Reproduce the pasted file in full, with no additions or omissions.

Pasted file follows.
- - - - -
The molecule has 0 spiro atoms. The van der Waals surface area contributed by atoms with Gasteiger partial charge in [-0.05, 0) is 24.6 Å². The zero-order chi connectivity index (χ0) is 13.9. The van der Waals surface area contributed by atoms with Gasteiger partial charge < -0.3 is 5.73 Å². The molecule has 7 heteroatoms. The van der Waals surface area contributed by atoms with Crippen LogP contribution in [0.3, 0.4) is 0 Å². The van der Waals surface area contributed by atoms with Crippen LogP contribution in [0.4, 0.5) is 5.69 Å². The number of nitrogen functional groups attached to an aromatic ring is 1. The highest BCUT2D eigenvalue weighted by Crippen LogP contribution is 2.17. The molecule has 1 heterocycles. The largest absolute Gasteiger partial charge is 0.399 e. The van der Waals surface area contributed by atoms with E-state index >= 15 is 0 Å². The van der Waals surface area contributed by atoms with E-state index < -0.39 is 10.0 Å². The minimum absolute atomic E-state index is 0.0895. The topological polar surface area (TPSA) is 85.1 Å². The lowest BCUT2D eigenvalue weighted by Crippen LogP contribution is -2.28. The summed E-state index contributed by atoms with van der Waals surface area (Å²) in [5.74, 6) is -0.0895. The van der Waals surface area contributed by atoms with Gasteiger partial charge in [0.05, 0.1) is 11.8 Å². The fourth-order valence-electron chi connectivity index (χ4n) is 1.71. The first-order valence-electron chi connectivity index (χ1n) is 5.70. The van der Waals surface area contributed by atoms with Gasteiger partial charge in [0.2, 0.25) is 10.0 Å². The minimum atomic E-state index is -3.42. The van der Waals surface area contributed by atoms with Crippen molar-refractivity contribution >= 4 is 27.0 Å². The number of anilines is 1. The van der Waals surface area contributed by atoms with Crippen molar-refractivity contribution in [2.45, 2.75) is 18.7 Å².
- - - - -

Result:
The molecule has 0 spiro atoms. The van der Waals surface area contributed by atoms with Gasteiger partial charge in [-0.05, 0) is 24.6 Å². The zero-order chi connectivity index (χ0) is 13.9. The van der Waals surface area contributed by atoms with Gasteiger partial charge < -0.3 is 5.73 Å². The molecule has 7 heteroatoms. The van der Waals surface area contributed by atoms with Crippen LogP contribution in [0.3, 0.4) is 0 Å². The van der Waals surface area contributed by atoms with Crippen LogP contribution in [0.4, 0.5) is 5.69 Å². The number of nitrogen functional groups attached to an aromatic ring is 1. The highest BCUT2D eigenvalue weighted by Crippen LogP contribution is 2.17. The molecule has 1 heterocycles. The largest absolute Gasteiger partial charge is 0.399 e. The van der Waals surface area contributed by atoms with E-state index >= 15 is 0 Å². The van der Waals surface area contributed by atoms with E-state index < -0.39 is 10.0 Å². The minimum absolute atomic E-state index is 0.0895. The topological polar surface area (TPSA) is 85.1 Å². The lowest BCUT2D eigenvalue weighted by Crippen LogP contribution is -2.28. The summed E-state index contributed by atoms with van der Waals surface area (Å²) in [5.74, 6) is -0.0895. The van der Waals surface area contributed by atoms with Gasteiger partial charge in [0.05, 0.1) is 11.8 Å². The fourth-order valence-electron chi connectivity index (χ4n) is 1.71. The first-order valence-electron chi connectivity index (χ1n) is 5.70. The van der Waals surface area contributed by atoms with Gasteiger partial charge in [0.2, 0.25) is 10.0 Å². The minimum atomic E-state index is -3.42. The van der Waals surface area contributed by atoms with Crippen molar-refractivity contribution >= 4 is 27.0 Å². The number of anilines is 1. The van der Waals surface area contributed by atoms with Crippen molar-refractivity contribution in [2.45, 2.75) is 18.7 Å².